Stories Of People That Made It Through Tough Times

We, humans, are stronger than we think

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Times are tough right now. The world is facing uncertainty. We have never faced a global epidemic on this scale before.

Everything is not falling apart but it is hard to have faith that things will get better.

Some days require mental gymnastics to not fall in the pit of depression.

Humans have survived centuries of hardship, pain, and suffering. There are grand stories of hardship and there are individual stories of suffering. Many have suffered far more than we are suffering now. I have taken comfort from their stories. They survived much worse. We will survive this global epidemic.

1. Nelson Mandela

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Nelson Mandela spent 27 years in a prison cell on an island off the coast of Cape Town. TWENTY-SEVEN years for doing nothing wrong except standing up to hatred, racism, and tyranny. He refused to accept the discrimination and racism of the Apartheid Government and paid a heavy price for saying so.

He never should have gone to prison. He spent almost a third of his life in prison, locked away from those he loved.

He never lost hope or faith and he did not leave prison an angry, bitter man. His son, aged 24 died in a car accident while he was in prison. His mother also died. He was not allowed to attend either funeral. His children had children. His wife was also imprisoned and after her release, she was not permitted to visit him. He was only permitted one letter and one visit every 6 months.

He went into prison a young man and came out, an old one. He survived many weeks of isolation but remained hopeful and humble throughout.

“I am fundamentally an optimist. Whether that comes from nature or nurture, I cannot say. Part of being optimistic is keeping one’s head pointed toward the sun, one’s feet moving forward. There were many dark moments when my faith in humanity was sorely tested, but I would not and could not give myself up to despair. That way lays defeat and death.”
Nelson Mandela, Long Walk to Freedom: Autobiography of Nelson Mandela

2. Victor Frankl

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Victor Frankl survived one of the worst periods in history; the Holocaust. Before the Second World War, he was a successful psychiatrist married and surrounded by family. After the war, he lost his entire family in the camps, including his pregnant wife. His only surviving family member was his sister.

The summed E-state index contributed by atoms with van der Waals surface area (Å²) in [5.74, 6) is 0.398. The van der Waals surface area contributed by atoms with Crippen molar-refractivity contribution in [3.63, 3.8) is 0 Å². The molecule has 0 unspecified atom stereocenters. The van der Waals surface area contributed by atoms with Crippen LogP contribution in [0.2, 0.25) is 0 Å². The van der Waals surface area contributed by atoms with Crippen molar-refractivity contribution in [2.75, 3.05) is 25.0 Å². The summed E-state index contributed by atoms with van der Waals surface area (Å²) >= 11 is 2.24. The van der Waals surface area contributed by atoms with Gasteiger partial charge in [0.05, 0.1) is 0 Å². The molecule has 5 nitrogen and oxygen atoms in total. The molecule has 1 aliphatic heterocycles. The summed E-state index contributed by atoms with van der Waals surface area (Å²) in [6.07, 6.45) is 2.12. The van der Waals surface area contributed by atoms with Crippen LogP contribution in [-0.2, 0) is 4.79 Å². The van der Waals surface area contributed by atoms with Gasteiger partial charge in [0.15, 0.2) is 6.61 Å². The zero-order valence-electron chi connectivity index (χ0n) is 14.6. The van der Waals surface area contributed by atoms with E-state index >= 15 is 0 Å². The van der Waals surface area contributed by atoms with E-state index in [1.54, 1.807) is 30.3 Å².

He survived 3 years in various concentration camps. He suffered extreme hardship, starvation, and inhuman conditions. His experience changed and shaped his philosophy on what it means to live a meaningful life.

In his book, Man’s Search for Meaning, he recounts stories of prisoners that survived and others who didn’t. Some prisoners committed suicide to escape the camp. Some died of starvation. Frankl found those who survived had something to look forward to post-concentration camp life. Prisoners that gave up hope, died.

Frankl found the prisoners had everything taken away from them, but there was one thing that could not be taken away; their attitude.

“We who lived in concentration camps can remember the men who walked through the huts comforting others, giving away their last piece of bread. They may have been few in number, but they offer sufficient proof that everything can be taken from a man but one thing: the last of the human freedoms — to choose one’s attitude in any given set of circumstances, to choose one’s own way.”
Viktor E. Frankl, Man’s Search for Meaning

3. Louis Zamperini

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Louis Zamperini was an Olympic distance runner before World War 2. During the war, he fought for the US Army Air Forces. In 1943, he survived a plane crash. Louis and 2 others, landed in the ocean and were adrift for 47 days with little food and water fending off multiple shark attacks. Zamperini and one crewmate survived.

After being adrift for 47 days, they landed in Japanese territory and become prisoners of war. Zamperini suffered extreme torture and inhuman conditions for 2 years until the end of the war.

He survived the prisoner of war camp and found God after the war which helped him overcome his horrific experience.

“People tell me, “You’re such an optimist.” Am I an optimist? An optimist says the glass is half full. A pessimist says the glass is half empty. A survivalist is practical. He says, “Call it what you want, but just fill the glass.” I believe in filling the glass.― Louis Zamperini, Don’t Give Up, Don’t Give In: Lessons from an Extraordinary Life

In the end…

These stories of suffering pale in comparison to a couple of weeks of isolation at home. Nelson Mandel, Victor Frankl, and Louis Zamperini suffered hardship far greater than any of us know.

There is a common thread in their tales of survival; hope. Each had hope that their hardship would end and believed in life after suffering. They refused to become bitter and angry and managed to accomplish great things after their ordeals.

Times are tough. Everyone is suffering. The entire world will be touched by this epidemic. No country is safe. We are all in a state of mourning for the loss of this year and what it might have been. We are allowed to mourn and feel sad. But we must have hope. We will survive this.

There will be life after Corona. There is hope.

I am a Lawyer, Writer, Reader and Traveller. From Johannesburg, South Africa. I am writing to find my voice. Fortune favours the brave.

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